Many call scripts contain a function step called Function(FieldNamePath). This type of logic option
is built into a call script
to tell the system to match the previous path with the next path, displaying the corresponding next step for the operators to follow.
For example, let's say that you have three paths in your call script: Calling for Sales, Calling for Service and All Other Calls. All paths are taking the same information using the steps FirstName1, LastName1, PhoneNumber1 and Regarding1. However, you'd like each path to have a distinct Closing step and Call Result. After the Regarding step, you would use Function(FieldNamePath) to allow the script to deviate based on the initial path that was chosen, or the caller's answer to a specific question.
The most important thing to keep in mind when using this feature is that the field name
of the function step must match the field name of the initial logic option in order for the script to automatically select the correct path. The instructions in this tutorial will show you how to add this function to an existing script. In the example below, you can see that the script paths are all utilizing the same steps.
1. Click on the CallReason or Greeting
step. This is the first logic option in your script that gives the operators call paths to choose. You'll need to document the field name exactly, as you'll need this when you build your function logic option. The field name in our example is, "CallReason."
2. Since we'd like to create a distinct Closing
step for our three paths, we'll need to click on the step prior to the existing closing step: Regarding1
Note that because the paths are built with the same steps, when you click on any step in one path, the same step will be highlighted in subsequent paths.
3. You'll see the Regarding Free Text details on the right, along with the Next Step
drop down list at the bottom. Click on Next Step, and scroll to the top of the list to select the -
(dash) icon. Then, click Save
4. Your script will repopulate, and each path will show a red dot with the words New Step
next to it.
5. Click New Step, and from the Step drop down list on the right, select Logic Option
. Then, click Continue
6. In the blank Logic Option step, fill in both the Step Label
and Field Name
with the Field Name you documented earlier, "CallReason."
Modify the Step Label by adding a number to the end. This will differentiate it from the original logic option step, but the Field Names must match exactly.
Then, copy and paste this text into the Text
7. Click Save
in the lower left corner, and your paths will repopulate, showing your second logic option with an *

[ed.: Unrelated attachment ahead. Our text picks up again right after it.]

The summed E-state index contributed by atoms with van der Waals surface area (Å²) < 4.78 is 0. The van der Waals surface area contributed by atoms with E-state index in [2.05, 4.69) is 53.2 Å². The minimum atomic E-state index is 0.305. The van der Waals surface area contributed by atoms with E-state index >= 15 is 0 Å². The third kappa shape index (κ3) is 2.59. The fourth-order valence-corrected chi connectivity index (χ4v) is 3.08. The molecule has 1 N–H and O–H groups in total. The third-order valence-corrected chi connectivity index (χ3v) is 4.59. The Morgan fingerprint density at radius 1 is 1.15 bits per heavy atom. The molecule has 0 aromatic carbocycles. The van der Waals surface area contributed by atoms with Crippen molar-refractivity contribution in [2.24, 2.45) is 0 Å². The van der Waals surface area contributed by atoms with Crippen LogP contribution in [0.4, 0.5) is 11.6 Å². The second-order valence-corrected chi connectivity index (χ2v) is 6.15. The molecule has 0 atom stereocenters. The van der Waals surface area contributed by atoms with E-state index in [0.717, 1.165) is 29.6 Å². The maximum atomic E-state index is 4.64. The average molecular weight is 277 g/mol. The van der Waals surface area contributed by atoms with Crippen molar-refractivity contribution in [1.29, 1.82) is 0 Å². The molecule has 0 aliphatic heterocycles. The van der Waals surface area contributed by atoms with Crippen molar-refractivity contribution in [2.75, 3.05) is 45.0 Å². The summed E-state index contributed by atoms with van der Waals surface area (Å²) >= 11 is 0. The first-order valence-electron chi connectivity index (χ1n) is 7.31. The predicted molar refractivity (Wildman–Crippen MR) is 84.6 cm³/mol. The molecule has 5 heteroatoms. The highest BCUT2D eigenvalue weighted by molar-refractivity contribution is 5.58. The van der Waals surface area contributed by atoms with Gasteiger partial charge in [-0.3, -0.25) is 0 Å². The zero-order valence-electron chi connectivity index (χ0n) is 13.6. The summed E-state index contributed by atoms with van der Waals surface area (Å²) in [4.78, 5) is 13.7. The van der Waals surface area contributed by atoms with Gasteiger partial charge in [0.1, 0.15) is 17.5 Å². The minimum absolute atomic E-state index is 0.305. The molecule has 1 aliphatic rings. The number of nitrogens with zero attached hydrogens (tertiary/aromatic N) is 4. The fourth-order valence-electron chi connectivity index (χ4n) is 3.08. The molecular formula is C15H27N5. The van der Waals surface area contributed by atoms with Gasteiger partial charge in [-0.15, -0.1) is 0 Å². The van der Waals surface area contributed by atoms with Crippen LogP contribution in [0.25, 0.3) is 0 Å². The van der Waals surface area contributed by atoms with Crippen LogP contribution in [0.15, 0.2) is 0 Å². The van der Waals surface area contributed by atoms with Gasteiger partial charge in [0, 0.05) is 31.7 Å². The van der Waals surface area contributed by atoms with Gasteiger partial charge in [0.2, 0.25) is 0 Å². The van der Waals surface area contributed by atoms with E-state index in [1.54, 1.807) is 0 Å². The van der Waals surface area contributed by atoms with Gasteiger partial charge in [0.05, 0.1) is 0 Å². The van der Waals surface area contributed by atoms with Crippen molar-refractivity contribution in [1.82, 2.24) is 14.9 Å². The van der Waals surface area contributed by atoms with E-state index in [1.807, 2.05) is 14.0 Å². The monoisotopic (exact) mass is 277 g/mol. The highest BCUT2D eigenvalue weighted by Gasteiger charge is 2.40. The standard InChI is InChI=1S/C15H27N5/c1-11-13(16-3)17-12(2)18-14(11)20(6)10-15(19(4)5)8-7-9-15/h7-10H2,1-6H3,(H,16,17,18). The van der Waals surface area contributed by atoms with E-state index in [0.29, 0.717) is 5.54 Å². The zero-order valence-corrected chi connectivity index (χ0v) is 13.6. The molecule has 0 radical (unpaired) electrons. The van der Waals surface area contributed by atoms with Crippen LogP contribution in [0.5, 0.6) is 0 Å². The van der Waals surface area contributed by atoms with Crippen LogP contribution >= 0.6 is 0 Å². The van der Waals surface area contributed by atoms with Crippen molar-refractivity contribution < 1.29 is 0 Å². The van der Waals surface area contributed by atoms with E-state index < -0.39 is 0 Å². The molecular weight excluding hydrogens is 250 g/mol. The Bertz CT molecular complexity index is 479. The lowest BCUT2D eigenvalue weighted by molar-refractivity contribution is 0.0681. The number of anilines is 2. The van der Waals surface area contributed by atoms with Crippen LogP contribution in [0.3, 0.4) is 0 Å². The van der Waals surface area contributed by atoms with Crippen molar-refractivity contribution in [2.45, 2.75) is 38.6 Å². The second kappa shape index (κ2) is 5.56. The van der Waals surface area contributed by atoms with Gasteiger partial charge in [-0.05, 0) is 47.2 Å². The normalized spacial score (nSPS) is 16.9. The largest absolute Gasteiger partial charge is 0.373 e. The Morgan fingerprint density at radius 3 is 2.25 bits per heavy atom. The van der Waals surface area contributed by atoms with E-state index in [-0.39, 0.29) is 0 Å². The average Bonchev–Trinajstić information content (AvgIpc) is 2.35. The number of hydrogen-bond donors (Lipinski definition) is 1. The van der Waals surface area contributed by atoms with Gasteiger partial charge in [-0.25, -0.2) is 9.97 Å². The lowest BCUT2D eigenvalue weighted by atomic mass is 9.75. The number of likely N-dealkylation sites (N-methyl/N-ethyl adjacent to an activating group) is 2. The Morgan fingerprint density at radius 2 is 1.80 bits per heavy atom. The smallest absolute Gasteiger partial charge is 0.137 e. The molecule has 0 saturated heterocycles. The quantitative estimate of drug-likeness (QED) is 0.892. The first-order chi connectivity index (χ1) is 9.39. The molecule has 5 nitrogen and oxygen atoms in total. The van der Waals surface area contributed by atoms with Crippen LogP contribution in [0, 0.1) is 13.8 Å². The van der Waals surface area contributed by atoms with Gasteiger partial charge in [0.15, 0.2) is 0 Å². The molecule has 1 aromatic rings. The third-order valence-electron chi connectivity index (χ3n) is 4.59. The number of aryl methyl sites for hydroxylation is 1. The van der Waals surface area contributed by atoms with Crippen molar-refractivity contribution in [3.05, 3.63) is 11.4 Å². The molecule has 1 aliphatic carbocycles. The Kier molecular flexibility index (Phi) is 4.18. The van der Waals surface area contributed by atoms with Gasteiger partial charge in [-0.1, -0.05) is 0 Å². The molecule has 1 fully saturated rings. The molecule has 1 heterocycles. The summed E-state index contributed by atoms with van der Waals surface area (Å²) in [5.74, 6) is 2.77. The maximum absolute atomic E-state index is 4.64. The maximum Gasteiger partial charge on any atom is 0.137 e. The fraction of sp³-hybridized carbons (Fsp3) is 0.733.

to the right.
8. Now you'll need to build the logic options for your function step. At the bottom left of the logic option, click View Options
9. The blank options menu pop-up will open. Click Add New
in the lower left corner.
10. A segmented line will appear. This is where you'll add your first option.
In the first box, type in the option Number
. Then add the Option
name, which must match the previous path name exactly. For example, our first path is Calling for Sales / Parts. The option will need to be formatted as such in order for the function step to work.
11. Once you've completed the first two boxes, click the Add
button on the far right.
12. Continue adding all necessary options, and then click the X
in the upper right corner to close the options menu.
13. Now back on the main scripting screen, click Save
in the lower left corner of the Logic Option step. Your paths will repopulate showing each option followed by a red dot and the words New Step
. At this point, you'll close out your options.
14. Click New Step under the first option on the left. From the Step
drop down list, select Closing
, and then click Continue
Be sure to select the Closing listed above the **********.
15. Complete your Closing step label with something that matches the specific option. In our example, the option is Calling for Sales / Parts, so we've labeled the closing ClosingSales
Enter your desired Text
and Call Result
. Then, click Save
in the lower left corner.
16. After clicking Save, your paths will repopulate on the left showing a green dot next to your first closing step. Repeat steps 14 and 15 to close out all options.
Your completed script will look much like the image below, with the path names matching your logic options, each with a distinct Closing step and Call Result. If you'd like to make sure everything is programmed correctly, go through your script in the operators' view
, and test out your paths!
For information on other function steps, check out these tutorials: